Cooperative Research Units
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Subchronic effects of atrazine exposure on freshwater mussel (Unionidae) physiology and genetics

Duration

August 2007 - August 2011

Narrative

Atrazine is a commonly used chemical on corn crops in the upper Tennessee River and Ohio River systems, where18 federally endangered mussel species reside. Because this corn crop is adjacent to riparian zones and can readily wash into rivers after a rain event, it is essential to assess the effect of this chemical on freshwater mussels. Therefore, the specific objectives of this project are as follows:

1. determine the effects of Atrazine exposure on respiration and clearance rates of mussels.
2. determine the effect of Atrazine exposure on the developmental stages of gametes.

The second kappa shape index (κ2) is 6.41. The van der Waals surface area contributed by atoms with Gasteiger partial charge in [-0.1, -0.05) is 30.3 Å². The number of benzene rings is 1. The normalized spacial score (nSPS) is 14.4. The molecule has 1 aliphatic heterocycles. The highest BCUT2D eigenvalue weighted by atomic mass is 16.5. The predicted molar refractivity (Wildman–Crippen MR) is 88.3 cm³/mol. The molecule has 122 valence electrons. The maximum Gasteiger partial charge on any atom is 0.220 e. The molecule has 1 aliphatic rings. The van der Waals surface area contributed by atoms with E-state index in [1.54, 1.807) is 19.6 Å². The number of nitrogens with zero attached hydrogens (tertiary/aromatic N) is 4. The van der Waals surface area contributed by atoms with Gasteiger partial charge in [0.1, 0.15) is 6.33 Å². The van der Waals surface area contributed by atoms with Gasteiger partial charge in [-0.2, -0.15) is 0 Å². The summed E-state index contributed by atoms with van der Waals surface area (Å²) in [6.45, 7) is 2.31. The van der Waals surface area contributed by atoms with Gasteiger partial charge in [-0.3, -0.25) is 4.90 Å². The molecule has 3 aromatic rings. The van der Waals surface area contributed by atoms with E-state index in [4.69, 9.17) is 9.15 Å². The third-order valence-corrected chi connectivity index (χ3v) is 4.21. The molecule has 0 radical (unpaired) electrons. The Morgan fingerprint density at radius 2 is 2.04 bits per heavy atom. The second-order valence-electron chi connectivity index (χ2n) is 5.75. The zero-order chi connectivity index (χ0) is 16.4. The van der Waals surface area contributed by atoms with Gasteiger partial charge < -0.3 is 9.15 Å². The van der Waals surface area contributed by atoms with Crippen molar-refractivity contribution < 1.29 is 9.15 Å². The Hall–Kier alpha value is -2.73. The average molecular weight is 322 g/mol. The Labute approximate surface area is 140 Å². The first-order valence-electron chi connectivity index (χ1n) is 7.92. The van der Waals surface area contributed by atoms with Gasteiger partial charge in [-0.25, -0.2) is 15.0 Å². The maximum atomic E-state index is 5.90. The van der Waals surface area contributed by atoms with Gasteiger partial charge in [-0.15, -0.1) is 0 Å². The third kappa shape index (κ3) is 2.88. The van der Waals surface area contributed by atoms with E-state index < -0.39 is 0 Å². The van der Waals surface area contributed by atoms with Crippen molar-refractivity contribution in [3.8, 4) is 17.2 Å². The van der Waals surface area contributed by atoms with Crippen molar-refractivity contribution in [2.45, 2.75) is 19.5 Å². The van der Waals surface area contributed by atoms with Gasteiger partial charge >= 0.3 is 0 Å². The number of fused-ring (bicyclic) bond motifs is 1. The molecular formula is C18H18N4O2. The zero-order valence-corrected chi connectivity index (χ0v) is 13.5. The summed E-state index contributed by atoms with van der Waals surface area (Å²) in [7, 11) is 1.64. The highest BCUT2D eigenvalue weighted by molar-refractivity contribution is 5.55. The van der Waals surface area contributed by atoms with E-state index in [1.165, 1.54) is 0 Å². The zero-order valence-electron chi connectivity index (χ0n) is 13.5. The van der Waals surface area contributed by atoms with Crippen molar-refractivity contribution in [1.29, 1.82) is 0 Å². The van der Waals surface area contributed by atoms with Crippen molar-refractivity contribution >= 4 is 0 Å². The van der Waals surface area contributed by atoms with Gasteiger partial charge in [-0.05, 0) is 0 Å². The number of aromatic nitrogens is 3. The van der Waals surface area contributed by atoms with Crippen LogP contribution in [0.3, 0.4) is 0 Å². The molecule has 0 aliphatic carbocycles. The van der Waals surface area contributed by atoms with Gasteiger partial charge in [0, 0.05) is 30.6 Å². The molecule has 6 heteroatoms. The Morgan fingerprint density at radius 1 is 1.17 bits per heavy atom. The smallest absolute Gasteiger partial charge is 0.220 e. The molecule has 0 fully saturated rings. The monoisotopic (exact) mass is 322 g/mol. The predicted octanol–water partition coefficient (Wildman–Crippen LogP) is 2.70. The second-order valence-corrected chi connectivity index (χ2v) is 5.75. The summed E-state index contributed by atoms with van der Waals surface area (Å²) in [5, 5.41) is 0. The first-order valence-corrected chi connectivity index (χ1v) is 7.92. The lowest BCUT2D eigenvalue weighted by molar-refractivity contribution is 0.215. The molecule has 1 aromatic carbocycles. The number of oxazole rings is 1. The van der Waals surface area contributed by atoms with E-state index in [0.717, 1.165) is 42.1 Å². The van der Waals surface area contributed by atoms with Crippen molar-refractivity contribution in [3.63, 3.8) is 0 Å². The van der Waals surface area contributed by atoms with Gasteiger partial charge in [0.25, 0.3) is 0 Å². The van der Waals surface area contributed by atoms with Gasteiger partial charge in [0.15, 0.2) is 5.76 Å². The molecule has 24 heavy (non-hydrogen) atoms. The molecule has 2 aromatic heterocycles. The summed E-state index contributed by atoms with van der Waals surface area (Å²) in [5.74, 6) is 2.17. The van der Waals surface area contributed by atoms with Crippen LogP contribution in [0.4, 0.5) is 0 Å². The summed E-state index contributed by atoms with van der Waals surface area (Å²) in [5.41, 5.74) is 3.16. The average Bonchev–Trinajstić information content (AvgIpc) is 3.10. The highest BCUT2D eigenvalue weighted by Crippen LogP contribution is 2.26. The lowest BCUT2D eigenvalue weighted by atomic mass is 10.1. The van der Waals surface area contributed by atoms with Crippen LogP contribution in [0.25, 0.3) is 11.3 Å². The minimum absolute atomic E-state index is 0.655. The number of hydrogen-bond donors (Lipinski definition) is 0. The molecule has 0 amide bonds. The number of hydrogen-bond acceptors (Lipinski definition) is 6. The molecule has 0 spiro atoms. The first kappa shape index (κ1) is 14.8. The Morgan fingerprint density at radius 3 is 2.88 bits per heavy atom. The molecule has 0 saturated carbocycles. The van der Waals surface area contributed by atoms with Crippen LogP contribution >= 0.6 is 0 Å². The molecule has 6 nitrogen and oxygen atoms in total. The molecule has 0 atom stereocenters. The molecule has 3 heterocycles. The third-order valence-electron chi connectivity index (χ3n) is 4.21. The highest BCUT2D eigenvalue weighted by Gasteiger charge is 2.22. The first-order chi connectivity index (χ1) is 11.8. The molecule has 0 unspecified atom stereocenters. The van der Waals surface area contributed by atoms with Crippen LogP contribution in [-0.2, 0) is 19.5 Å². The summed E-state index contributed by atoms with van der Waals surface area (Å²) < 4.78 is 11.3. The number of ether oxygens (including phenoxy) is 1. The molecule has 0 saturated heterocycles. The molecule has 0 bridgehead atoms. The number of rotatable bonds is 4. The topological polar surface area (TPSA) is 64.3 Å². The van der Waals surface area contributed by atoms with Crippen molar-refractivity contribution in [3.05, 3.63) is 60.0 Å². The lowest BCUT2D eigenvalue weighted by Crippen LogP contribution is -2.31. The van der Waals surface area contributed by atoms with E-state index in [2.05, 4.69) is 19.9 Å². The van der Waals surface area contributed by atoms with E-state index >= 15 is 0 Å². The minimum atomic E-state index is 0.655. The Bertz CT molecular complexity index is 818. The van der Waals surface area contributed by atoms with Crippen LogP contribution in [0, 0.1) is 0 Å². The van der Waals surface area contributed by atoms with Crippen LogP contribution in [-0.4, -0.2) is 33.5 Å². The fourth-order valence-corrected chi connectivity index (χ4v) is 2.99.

3. determine the level of Atrazine-DNA adduct formation through liquid scintillation counting.
4. develop permanent images of the Atrazine-DNA adducts through thin-layer chromatography and autoradiography.
5. compare levels of Atrazine-DNA adduct formation in digestive gland tissue to that of mantle and gill tissue biopsies.

This project will develop a tiered approach to biomarker use at the molecular, cellular and whole mussel level, as a means to assess the level of harmful effects from Atrazine.

 

Current Staff

Federal Staff: 101

Masters Students: 234

Phd Students: 160

Post Docs: 60

University Staff: 268

5 Year Summary

Students graduated: 671

Scientific Publications: 1868

Presentations: 4326

 

Personnel

  • Richard NevesPrincipal Investigator

Funding Agencies

  • USFWS Region 5

Cooperative Research Units Program Headquarters Cooperators

  1. U.S. Geological Survey